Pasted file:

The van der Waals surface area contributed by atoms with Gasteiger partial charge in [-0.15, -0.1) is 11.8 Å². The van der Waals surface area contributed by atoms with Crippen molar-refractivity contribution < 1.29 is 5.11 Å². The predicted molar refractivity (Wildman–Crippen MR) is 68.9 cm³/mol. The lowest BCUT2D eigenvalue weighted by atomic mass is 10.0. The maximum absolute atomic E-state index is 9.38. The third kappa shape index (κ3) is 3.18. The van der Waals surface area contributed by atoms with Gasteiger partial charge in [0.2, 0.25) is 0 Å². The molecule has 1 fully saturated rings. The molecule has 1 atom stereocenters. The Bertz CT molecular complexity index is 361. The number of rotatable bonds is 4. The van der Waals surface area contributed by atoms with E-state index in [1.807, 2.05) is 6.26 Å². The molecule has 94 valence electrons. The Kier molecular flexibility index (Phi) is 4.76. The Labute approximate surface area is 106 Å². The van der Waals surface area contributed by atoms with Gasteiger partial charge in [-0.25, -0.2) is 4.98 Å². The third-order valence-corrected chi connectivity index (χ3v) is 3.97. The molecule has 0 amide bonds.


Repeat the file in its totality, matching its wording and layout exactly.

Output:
The van der Waals surface area contributed by atoms with Gasteiger partial charge in [-0.15, -0.1) is 11.8 Å². The van der Waals surface area contributed by atoms with Crippen molar-refractivity contribution < 1.29 is 5.11 Å². The predicted molar refractivity (Wildman–Crippen MR) is 68.9 cm³/mol. The lowest BCUT2D eigenvalue weighted by atomic mass is 10.0. The maximum absolute atomic E-state index is 9.38. The third kappa shape index (κ3) is 3.18. The van der Waals surface area contributed by atoms with Gasteiger partial charge in [0.2, 0.25) is 0 Å². The molecule has 1 fully saturated rings. The molecule has 1 atom stereocenters. The Bertz CT molecular complexity index is 361. The number of rotatable bonds is 4. The van der Waals surface area contributed by atoms with E-state index in [1.807, 2.05) is 6.26 Å². The molecule has 94 valence electrons. The Kier molecular flexibility index (Phi) is 4.76. The Labute approximate surface area is 106 Å². The van der Waals surface area contributed by atoms with Gasteiger partial charge in [-0.25, -0.2) is 4.98 Å². The third-order valence-corrected chi connectivity index (χ3v) is 3.97. The molecule has 0 amide bonds.